So we turn to Ellis's argument that the district court erred in allowing Agent Rehg to testify in dual capacities. Testimony in the dual roles of both a fact witness and an expert witness can be confusing to a jury, but it is permissible provided that the district court takes precautions to minimize potential prejudice. Goodwin, 496 F.3d at 641. "The potential for prejudice in this circumstance can be addressed by means of appropriate cautionary instructions and by examination of the witness that is structured in such a way as to make clear when the witness is testifying to facts and when he is offering his opinion as an expert." Goodwin, 496 F.3d at 641-42 (quoting Mansoori, 304 F.3d at 654).

At trial, the government played several recorded phone conversations for the jury. After some of the calls, the prosecutor asked Agent Rehg to give his opinion about the meaning of various terms used in the calls. Agent Rehg also testified about facts he had obtained through the investigation that were related to the subjects discussed in the recorded calls. While this framework did little to separate out Agent Rehg's fact testimony from his expert testimony, the district court did take other precautions to minimize any potential prejudice. The district court required the government to establish the proper foundation for Agent Rehg's knowledge of the coded drug language prior to him testifying to those meanings. The government also prefaced Agent Rehg's expert testimony by asking him the coded language's meaning "based on [his] expertise."*fn2 Furthermore, the district court gave the appropriate cautionary instruction regarding expert testimony, instructing the jury that it could judge that testimony the same way it judges fact witnesses' testimony, and could "[g]ive the testimony whatever weight you think it deserves. . . ." The district court also allowed Ellis's attorney to extensively cross-examine Agent Rehg about the coded drug terms used in the calls, his familiarity with other drug terms, and the factual aspects of his direct testimony. Ellis's attorney critically questioned Agent Rehg about his expert opinion on the coded language, noting that according to him, "shoes," "block," and "chicken" were just a few of many commonly used words that he claimed meant cocaine. This thorough cross-examination highlighted the parts of Agent Rehg's testimony that were garnered from his expert opinion, which further clarified the testimonial capacities for the jury. In light of these safeguards, any risk that the jury could have confused Agent Rehg's direct observations with his expert knowledge of the code words was adequately alleviated. See United States v. Parra, 402 F.3d 752, 759-60 (7th Cir. 2005).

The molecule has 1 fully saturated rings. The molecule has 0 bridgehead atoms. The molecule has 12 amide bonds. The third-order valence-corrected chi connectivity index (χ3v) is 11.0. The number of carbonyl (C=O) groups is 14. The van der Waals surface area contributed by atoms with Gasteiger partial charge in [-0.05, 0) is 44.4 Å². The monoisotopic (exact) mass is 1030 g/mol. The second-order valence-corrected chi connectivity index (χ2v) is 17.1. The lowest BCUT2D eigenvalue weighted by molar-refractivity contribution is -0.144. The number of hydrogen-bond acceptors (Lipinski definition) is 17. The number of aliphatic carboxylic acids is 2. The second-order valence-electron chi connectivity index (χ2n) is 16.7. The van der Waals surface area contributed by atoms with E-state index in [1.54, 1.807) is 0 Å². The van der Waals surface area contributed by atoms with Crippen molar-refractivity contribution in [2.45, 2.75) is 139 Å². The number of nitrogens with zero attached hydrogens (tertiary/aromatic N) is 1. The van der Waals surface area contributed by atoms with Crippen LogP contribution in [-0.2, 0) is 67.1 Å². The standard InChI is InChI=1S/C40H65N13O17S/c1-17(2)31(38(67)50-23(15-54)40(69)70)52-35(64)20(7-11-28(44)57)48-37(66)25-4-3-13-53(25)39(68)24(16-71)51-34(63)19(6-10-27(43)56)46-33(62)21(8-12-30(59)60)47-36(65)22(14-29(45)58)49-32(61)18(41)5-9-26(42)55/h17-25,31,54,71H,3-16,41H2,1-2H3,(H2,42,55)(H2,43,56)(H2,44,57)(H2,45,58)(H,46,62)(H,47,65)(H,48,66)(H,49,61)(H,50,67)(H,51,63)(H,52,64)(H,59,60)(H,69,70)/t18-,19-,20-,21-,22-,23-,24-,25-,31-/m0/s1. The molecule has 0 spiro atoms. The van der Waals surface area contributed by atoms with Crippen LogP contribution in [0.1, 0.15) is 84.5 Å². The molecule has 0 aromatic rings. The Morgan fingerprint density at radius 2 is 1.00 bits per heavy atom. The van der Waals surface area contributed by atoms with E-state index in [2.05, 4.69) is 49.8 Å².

Ellis also argues that the two-level enhancement was improper because: (1) the statements by Pawnell lacked sufficient indicia of reliability and should not have been admitted; and (2) the government failed to show by a preponderance of the evidence that Ellis possessed a firearm during the conspiracy. The government asserts that Ellis has waived these arguments, and we agree.

Waiver is the intentional relinquishment of a known right, while forfeiture is the failure to timely assert a right. United States v. Olano, 507 U.S. 725, 733 (1993); United States v. Jaimes-Jaimes, 406 F.3d 845, 847 (7th Cir. 2005). Forfeiture warrants review for plain error only, but waiver precludes any appellate review. Jaimes-Jaimes, 406 F.3d at 847. The paramount feature of waiver is a knowing and intentional decision not to assert the right. Jaimes-Jaimes, 406 F.3d at 848. For strategic reasons, a criminal defendant may elect to pursue one argument while foregoing an-other. Id. In that situation, the defendant waives the arguments he decided not to present. Id. (citing United States v. Cooper, 243 F.3d 411, 416 (7th Cir. 2001)).

At the district court, Ellis filed a five-page written objection to the PSR, which included an objection to the enhancement for possessing a firearm. Ellis chose to limit his argument to whether the enhancement violated Blakely v. Washington, because the possession was not proven at trial beyond a reasonable doubt. He never challenged the reliability of Pawnell's proffer before now, nor did Ellis ever elect to argue, until now, that the government failed to establish his possession of a firearm during the conspiracy by a preponderance of the evidence standard. To the contrary, Ellis implicitly asserted that the preponderance of the evidence standard deprived him of his right to a fair trial. See generally Blakely, 542 U.S. at 332-33. In any event, we find no plain error in the district court's determination that Pawnell's proffer was reliable and that it alone was sufficient to establish by a preponderance of the evidence that Ellis possessed a firearm in furtherance of the conspiracy. Accordingly, we affirm Ellis's conviction and sentence.

III. Josiah Compton